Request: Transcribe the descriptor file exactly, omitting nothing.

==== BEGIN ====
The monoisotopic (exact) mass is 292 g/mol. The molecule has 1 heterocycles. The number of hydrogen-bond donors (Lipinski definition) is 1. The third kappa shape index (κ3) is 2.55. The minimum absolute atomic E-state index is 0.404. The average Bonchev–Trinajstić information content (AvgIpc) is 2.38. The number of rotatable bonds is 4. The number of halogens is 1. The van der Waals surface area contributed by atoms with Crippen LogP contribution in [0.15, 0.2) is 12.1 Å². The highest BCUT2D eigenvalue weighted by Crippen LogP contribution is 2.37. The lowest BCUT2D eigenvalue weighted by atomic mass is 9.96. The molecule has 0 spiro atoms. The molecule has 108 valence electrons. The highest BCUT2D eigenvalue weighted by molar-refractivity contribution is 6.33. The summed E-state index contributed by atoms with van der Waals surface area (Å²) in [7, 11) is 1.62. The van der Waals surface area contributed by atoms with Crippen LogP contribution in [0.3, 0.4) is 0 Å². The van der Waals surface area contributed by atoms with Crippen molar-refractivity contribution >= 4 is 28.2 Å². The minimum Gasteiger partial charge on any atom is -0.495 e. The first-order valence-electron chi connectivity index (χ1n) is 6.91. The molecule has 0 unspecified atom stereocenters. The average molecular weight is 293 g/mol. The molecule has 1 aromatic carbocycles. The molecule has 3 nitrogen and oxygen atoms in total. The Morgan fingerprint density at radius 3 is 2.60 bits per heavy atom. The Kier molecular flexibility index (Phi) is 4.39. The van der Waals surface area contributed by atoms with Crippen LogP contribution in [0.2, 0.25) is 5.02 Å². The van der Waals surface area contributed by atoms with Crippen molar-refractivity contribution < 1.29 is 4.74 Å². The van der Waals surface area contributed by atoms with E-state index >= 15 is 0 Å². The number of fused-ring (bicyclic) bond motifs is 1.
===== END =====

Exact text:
The monoisotopic (exact) mass is 292 g/mol. The molecule has 1 heterocycles. The number of hydrogen-bond donors (Lipinski definition) is 1. The third kappa shape index (κ3) is 2.55. The minimum absolute atomic E-state index is 0.404. The average Bonchev–Trinajstić information content (AvgIpc) is 2.38. The number of rotatable bonds is 4. The number of halogens is 1. The van der Waals surface area contributed by atoms with Crippen LogP contribution in [0.15, 0.2) is 12.1 Å². The highest BCUT2D eigenvalue weighted by Crippen LogP contribution is 2.37. The lowest BCUT2D eigenvalue weighted by atomic mass is 9.96. The molecule has 0 spiro atoms. The molecule has 108 valence electrons. The highest BCUT2D eigenvalue weighted by molar-refractivity contribution is 6.33. The summed E-state index contributed by atoms with van der Waals surface area (Å²) in [7, 11) is 1.62. The van der Waals surface area contributed by atoms with Crippen LogP contribution in [0.3, 0.4) is 0 Å². The van der Waals surface area contributed by atoms with Crippen molar-refractivity contribution >= 4 is 28.2 Å². The minimum Gasteiger partial charge on any atom is -0.495 e. The first-order valence-electron chi connectivity index (χ1n) is 6.91. The molecule has 0 unspecified atom stereocenters. The average molecular weight is 293 g/mol. The molecule has 1 aromatic carbocycles. The molecule has 3 nitrogen and oxygen atoms in total. The Morgan fingerprint density at radius 3 is 2.60 bits per heavy atom. The Kier molecular flexibility index (Phi) is 4.39. The van der Waals surface area contributed by atoms with Crippen LogP contribution in [0.2, 0.25) is 5.02 Å². The van der Waals surface area contributed by atoms with Crippen molar-refractivity contribution < 1.29 is 4.74 Å². The van der Waals surface area contributed by atoms with E-state index >= 15 is 0 Å². The number of fused-ring (bicyclic) bond motifs is 1.